I’ve often heard references in a wide variety of contexts regarding being “ready.” Mainly, that if one is not ready – for whatever change, reality, or awareness – that the vehicle, help, or message will not be heard. Or, the opposite that when we are ready, opportunity knocks. Then, it’s a matter of whether we answer, open, and step through the door.
Recently, I’ve been reflecting on ideas around the above concepts. In particular, I find myself wondering: How do we know when we are ready? How do we differentiate between preparing, gathering our energy, and taking a leap versus holding back and diverting our attention due to aversion?
In part, this issue came up for me as a consequence of becoming involved with a Buddhist resource center. My experience over the last few months has been wonderfully supportive and assisted with deepening my practice. I was pleasantly surprised to find teachings and teachers with such integrity available to me through direct contact. This led me to further question: Why now? Was I ready before and simply holding back? What are the underlying causes of – what seems like – me procrastinating for two years to step through the doors of the center?
As I attempt to settle into a Buddhist community, or Sangha in Pali, I have the opportunity to observe a lovely array of emotions. Naturally, they aren’t exactly “fun” even though there is plenty of joy and well-being. In spite of the warm and welcoming environment, I find that I am still quite adept at feeling inadequate.
Initially, I thought that my feelings of self-doubt were due to questioning my ability to really commit to a Buddhist path. Yet every time I evaluated it, I realized that didn’t quite make sense. My psyche tried to convince me otherwise by providing all or nothing scenarios. But, in spite of my neuroses trying to hook onto them, I just couldn’t. I knew, my soul knew, that simply wasn’t the case. In reality, I have essentially been living this path for most of my adult life. I just didn’t have a frame of reference and means to articulate it until more recent years.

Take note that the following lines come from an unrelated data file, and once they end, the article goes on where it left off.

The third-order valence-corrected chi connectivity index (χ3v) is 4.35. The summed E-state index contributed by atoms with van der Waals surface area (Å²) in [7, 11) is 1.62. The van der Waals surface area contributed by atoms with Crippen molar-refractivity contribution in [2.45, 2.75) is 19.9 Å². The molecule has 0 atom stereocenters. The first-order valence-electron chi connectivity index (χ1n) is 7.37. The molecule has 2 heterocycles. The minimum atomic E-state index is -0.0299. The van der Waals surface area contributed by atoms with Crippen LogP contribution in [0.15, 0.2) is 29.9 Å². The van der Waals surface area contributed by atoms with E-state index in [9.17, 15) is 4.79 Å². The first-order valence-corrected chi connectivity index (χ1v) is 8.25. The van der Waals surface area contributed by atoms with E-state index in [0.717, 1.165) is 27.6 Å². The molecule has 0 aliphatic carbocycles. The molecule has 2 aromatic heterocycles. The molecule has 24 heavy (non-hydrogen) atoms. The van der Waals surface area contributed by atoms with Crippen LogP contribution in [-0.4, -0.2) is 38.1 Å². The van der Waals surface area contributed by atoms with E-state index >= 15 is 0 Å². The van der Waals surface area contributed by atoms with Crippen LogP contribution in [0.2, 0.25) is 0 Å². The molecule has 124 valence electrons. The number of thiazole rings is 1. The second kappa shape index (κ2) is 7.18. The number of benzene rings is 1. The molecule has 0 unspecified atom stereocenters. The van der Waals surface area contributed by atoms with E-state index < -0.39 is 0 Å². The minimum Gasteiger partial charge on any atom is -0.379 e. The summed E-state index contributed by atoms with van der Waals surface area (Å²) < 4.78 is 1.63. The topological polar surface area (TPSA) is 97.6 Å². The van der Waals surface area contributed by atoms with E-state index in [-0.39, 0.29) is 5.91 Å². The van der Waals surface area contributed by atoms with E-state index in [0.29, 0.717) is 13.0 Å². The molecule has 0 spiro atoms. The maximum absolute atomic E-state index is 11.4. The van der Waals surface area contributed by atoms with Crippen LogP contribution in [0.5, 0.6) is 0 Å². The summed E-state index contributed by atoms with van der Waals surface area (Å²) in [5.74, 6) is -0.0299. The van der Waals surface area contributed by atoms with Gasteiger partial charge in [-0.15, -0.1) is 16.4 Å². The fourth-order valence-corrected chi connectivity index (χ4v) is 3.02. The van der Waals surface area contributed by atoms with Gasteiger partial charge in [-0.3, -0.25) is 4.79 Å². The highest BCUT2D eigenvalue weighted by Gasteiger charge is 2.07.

As I continued to dig deeper, I finally discovered the real demon. I wasn’t afraid of the path, I was afraid of being part of a group. My aversion was blending the path and Sangha together as one. In an effort to avoid the core pain, stress, and dukkha created from a fear of not being accepted or welcomed, my ego projected insecurities onto my ability to walk my talk regarding the teachings.
No wonder I feel at peace…. until I even think about speaking up in the group. Pounding heart, rising pulse, and perspiration are not so subtle signs that clearly some aversion is being triggered. Again, I projected my doubts by telling myself it was because all those who spoke up were so eloquent and articulate. Even though there is truth in that, in reality that is an exaggeration and just another example of how my ego can trick me into avoiding the core emotion. It’s not surprising really. With the exception of a brief year as a young adult, I really haven’t “successfully” been part of a group.
For me, opening to Sangha is a risky endeavor. I think it is similar to entering into an intimate relationship with another being. In order to foster sincere intimacy, we are required to open, let go, and surrender with honesty and mindfulness. We are asked to embrace our vulnerability. Ultimately, we can’t really hide from ourselves or our fears and insecurities, so why not embrace the immense opportunity for the support that humanity can provide?
I still do not know the answers to some of the questions regarding being ready. I do know that I am not resisting the teachings: I am only resisting my own potential to express and experience more loving kindness and happiness. As always, I am left with the practice of opening to myself. It is up to me to welcome myself to my life and existence. It is up to me to accept and not deny my ability to create and articulate meaning and purpose through my life.
At times I am almost overwhelmed by the gift that I have allowed myself to receive simply by taking the risk of joining a community. For that I am grateful. Thank you Sangha!
© 2012 Sallie Odenthal